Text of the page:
And one more thing. Paul is perfectly capable of using the full range of meanings of the word nomos just as he is able to use the diakosune and cognate terms in a variety of ways. It is totally unnecessary and not helpful to insist that wherever the term nomos shows up, The Torah is in view, indeed the Mosaic Law. This is simply not true. It is not true when the story of Adam is retold, Adam who alone received only one commandment (see Rom. 7.7-13). It is further more two laws or ruling principles that are at issue at the end of Romans 7 (the law of the mind, which could be God’s law, and the ‘other law’ a very different ruling principle) and in Rom. 8 where Paul talks about the law of sin and death as opposed to the ruling principle and power of the Spirit which brings life and sanctification. The attempt to make such terms as nomos or dikaosune univocal does not work. The meaning is determined by the context, and contexts differ. It is not Israel being discussed in the first place in Rom. 5.12ff, Rom. 6 and Rom. 7– it is fallen humanity in Adam (contra pp. 1014-15). It is interesting that initially when Tom reflected on Romans 7 he had accepted the traditional view of Cranfield and others that Romans 7 describes the Christian. See p. 1016 and notes 684,85, and especially 686. Tom may well be right however that Rom. 8.10 and its reference to righteousness refers to the righteousness of the believer as opposed to the sin of the believer (p. 1019 and n. 692).
Finally, in the discussion on p. 1012 Tom rightly cites Rom. 9.4-5 to help illuminate what has been previously said in Romans 8. This is a yes, but also a no. It’s a no because Paul will say that Israelites have both the sonship and the covenants plural…… notice the reference to covenants plural. Paul does not think of the new covenant as a renewal or completion of the Mosaic covenant. He links it with the Abrahamic covenant instead. The sonship of the covenant people is not the same as the only begotten Son’s sonship, and it is only ‘according to the flesh’ that the Messiah comes from them, a phrase that Paul regularly sets over against ‘from the Spirit’. This is precisely because the Messiah is much more than a true Jew, he is God over all to be worshipped, and he fulfills the role of savior because he is God come to rescue. The privileges of Israel is one thing, the privileges and power and role of the savior another. Jesus does not come to simply fulfill the mission that Israel tried and failed to do. He comes to fulfill a mission that Scripture says only God could ever do when it comes to fallen human beings.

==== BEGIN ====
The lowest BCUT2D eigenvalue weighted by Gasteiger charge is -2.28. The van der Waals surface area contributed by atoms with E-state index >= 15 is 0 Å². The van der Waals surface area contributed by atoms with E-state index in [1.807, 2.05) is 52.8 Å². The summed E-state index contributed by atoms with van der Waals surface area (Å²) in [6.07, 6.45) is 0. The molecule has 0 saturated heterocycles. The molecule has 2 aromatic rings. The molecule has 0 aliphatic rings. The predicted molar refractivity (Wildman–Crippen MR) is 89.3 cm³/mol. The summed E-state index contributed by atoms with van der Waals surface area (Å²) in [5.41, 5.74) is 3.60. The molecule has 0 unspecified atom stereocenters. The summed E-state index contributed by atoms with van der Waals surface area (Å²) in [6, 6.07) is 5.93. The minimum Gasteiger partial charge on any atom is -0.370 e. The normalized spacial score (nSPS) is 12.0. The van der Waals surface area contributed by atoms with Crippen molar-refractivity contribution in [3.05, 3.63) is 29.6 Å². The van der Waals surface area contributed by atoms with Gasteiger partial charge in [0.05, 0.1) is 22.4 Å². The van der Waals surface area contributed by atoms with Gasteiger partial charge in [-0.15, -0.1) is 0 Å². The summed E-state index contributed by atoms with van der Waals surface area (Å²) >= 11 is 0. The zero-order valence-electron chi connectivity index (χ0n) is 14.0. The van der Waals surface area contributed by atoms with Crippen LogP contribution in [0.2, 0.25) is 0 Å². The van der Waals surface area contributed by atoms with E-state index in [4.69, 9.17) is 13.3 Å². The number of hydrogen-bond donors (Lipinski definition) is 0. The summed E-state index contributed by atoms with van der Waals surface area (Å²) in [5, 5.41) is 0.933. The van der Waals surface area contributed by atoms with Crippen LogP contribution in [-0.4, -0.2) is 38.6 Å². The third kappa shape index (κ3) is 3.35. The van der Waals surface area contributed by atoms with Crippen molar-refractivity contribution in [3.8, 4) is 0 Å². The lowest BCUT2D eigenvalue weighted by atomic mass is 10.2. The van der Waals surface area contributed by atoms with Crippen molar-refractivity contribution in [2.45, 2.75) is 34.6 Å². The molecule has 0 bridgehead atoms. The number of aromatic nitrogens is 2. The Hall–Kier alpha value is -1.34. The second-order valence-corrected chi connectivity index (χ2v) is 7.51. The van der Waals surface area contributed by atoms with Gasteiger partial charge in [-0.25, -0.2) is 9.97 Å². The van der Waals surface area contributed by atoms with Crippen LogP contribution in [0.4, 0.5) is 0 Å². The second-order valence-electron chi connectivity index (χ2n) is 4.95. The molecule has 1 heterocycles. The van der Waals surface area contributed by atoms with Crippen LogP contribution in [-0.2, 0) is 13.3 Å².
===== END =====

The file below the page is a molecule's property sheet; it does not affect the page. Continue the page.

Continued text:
On p. 1006 Tom rightly stresses a key point— “the character of faith alters depending on what sort of God one believes in”. This is so true, and can be seen even today when trying to figure out what sort of one God Muslims actually believe in. The character of the faith depends on what is believed about the deity.